Government revenue from taxes in this case GST collections can be used to finance the building of roads or hospitals, subsidies and transfer payments.
This process altogether puts money back into the economy (injection to the circular flow of income) thus affecting economic growth, in this case, aggregate demand.
At a rate below 10 percent and when most of the countries implement a value-added tax same as the GST, it is silly to say that the GST is a regressive form of tax with the only purpose of taxing everyone regardless of the rich or poor.
What the Harapan government could have done was to fine-tune the implementation of the GST or to lower the rate of the GST, which they did not do.
Beyond that is Harapan’s hasty decision to cancel and delay projects related to public transportation.
Public transportation is a sensitive and important subject matter as it affects everyday life.
Besides the scrapping of the GST, the decision to temporarily shelve, delay and modify infrastructure projects particularly rail transportation will not make lives easier for the people instead of making it more difficult.
There is one project in particular that is affected by the previous government’s cost-cutting measures; the LRT 3.
Victims of the policy of cutting costs and scaling down of mega-projects are the people of densely populated Klang Valley in particular from Shah Alam, Klang and a portion of Petaling Jaya. Ironically these are the areas where Harapan got most of the votes.
The LRT 3 or Bandar Utama-Klang line was planned and supposed to be operational by August 2020.
If it wasn’t for the Harapan government's decision to delay its completion, commuters can already begin using the LRT 3 latest by the end of the year.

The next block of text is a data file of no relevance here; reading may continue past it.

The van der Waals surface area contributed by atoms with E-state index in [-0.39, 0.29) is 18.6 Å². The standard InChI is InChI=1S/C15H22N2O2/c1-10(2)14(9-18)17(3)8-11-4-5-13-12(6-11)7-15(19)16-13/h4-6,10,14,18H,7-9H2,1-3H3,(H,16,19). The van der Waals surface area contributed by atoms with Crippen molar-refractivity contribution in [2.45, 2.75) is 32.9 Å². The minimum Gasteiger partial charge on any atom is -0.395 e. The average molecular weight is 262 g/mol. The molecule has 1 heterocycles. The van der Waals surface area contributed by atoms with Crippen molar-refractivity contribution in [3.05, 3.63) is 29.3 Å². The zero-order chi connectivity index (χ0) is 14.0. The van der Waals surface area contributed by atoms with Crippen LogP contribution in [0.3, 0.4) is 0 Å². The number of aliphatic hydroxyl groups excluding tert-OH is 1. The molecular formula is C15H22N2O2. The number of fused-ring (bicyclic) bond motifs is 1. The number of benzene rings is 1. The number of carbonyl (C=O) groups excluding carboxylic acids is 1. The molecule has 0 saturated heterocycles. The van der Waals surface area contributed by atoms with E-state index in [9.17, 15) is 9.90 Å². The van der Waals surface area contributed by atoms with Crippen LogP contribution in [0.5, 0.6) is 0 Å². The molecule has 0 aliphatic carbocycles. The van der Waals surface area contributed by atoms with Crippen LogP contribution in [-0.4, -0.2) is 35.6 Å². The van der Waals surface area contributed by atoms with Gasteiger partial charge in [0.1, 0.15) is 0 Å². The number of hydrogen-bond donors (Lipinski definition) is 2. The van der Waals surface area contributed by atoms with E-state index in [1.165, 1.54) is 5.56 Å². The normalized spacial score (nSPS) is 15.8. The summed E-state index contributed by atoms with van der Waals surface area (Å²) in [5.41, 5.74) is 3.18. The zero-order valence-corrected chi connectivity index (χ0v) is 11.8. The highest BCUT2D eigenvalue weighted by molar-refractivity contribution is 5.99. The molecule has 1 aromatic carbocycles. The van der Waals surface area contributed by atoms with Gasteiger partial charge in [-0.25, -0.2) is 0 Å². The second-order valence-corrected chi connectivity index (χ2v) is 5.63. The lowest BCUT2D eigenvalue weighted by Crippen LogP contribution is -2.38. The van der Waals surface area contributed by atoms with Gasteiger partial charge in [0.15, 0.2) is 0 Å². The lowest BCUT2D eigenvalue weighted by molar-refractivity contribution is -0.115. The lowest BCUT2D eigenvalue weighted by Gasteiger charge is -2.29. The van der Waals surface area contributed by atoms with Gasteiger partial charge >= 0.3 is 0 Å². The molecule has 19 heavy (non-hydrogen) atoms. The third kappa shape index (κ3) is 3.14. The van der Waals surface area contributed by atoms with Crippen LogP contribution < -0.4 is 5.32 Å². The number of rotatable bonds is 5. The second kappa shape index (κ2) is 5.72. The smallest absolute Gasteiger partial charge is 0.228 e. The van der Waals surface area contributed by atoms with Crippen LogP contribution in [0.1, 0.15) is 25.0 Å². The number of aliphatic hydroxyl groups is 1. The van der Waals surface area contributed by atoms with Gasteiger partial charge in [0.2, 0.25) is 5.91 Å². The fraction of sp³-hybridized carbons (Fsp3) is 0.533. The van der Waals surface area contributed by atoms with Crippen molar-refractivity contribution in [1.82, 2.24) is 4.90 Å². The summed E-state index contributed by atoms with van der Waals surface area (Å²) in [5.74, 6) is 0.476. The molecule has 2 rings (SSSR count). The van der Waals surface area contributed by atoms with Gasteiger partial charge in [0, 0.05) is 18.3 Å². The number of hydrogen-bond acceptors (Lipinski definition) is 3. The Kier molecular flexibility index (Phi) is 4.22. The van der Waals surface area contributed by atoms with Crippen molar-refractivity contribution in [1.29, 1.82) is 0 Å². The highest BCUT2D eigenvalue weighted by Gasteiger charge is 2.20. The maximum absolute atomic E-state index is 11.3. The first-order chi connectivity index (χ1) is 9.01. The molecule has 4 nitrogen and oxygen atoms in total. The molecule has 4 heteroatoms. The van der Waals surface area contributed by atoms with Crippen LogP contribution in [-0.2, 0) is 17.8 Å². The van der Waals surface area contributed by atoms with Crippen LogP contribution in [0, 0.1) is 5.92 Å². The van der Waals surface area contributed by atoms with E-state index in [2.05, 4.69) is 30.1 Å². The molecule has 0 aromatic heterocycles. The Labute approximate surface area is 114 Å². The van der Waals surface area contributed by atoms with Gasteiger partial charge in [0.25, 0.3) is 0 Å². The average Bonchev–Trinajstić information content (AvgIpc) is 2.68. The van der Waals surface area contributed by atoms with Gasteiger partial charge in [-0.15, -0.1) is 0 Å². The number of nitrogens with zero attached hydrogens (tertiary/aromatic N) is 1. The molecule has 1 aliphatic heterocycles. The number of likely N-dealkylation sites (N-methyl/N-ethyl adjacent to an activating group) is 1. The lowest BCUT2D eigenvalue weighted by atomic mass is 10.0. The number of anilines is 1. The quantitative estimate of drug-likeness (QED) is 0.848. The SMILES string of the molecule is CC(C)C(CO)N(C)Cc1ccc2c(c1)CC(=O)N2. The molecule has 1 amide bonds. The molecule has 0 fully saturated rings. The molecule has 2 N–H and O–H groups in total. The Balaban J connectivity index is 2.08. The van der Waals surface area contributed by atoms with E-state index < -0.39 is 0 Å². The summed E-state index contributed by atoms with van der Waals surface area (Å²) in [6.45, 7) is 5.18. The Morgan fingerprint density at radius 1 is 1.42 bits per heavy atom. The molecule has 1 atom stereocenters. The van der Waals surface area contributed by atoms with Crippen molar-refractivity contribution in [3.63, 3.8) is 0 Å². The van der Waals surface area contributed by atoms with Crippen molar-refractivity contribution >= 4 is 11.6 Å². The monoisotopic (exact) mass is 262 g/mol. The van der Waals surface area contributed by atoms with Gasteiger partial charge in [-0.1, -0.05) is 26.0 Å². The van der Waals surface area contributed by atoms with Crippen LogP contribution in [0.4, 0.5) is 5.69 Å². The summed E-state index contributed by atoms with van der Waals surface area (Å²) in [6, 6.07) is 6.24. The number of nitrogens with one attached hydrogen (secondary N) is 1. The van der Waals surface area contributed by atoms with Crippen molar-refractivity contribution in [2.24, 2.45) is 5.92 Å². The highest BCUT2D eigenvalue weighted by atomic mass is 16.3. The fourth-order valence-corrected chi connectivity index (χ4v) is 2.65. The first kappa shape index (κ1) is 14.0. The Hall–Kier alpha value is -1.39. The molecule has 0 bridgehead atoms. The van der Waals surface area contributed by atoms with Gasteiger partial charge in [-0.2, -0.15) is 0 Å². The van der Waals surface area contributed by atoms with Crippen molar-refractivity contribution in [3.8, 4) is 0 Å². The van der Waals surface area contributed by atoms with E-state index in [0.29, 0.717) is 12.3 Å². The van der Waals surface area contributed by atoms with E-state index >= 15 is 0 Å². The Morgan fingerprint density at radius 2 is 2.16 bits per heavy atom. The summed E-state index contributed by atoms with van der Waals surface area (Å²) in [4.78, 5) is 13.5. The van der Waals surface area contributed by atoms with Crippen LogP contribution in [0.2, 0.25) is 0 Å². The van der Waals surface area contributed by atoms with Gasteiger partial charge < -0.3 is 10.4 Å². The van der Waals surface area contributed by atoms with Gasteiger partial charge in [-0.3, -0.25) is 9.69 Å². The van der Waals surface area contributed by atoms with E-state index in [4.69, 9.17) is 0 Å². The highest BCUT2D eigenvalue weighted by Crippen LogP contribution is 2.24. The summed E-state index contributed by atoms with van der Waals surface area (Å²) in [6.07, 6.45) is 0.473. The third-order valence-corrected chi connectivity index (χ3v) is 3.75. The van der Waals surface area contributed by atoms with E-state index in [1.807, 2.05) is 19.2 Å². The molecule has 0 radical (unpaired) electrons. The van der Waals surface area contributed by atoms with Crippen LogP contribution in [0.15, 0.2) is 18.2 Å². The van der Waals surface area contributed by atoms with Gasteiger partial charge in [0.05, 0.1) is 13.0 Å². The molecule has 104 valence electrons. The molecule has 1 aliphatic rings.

Instead, they have to wait until the year 2024 for it to be completed.
This means commuters will have to endure another four years of getting caught in traffic congestions and affected residents will have to face another four years of noise pollution, road disruption and dire road conditions due to ongoing works.
Mind you, four years is not a short period of time. Major sporting competitions like the Fifa World Cup and the Olympics are held once every four years, that’s how long four years is.
Also, the delay has brought construction in some parts of the project site to a complete halt.
Prior to the Covid-19 outbreak, there was little to no activity around the LRT 3 construction site.
Viaducts that are completed halfway due to project delays make the LRT 3 project look abandoned and this certainly is an eyesore.
Apart from the delay in completion, the then government also decided to cut costs at the expense of comfort and convenience.
The original specifications of the LRT 3 system which include numbers and size of stations and the capacity of train-cars were altered.
In 2024, when the LRT 3 would have been fully operational and the population in Klang Valley is expected to have risen, the users will experience a new mode of transport that is actually downgraded.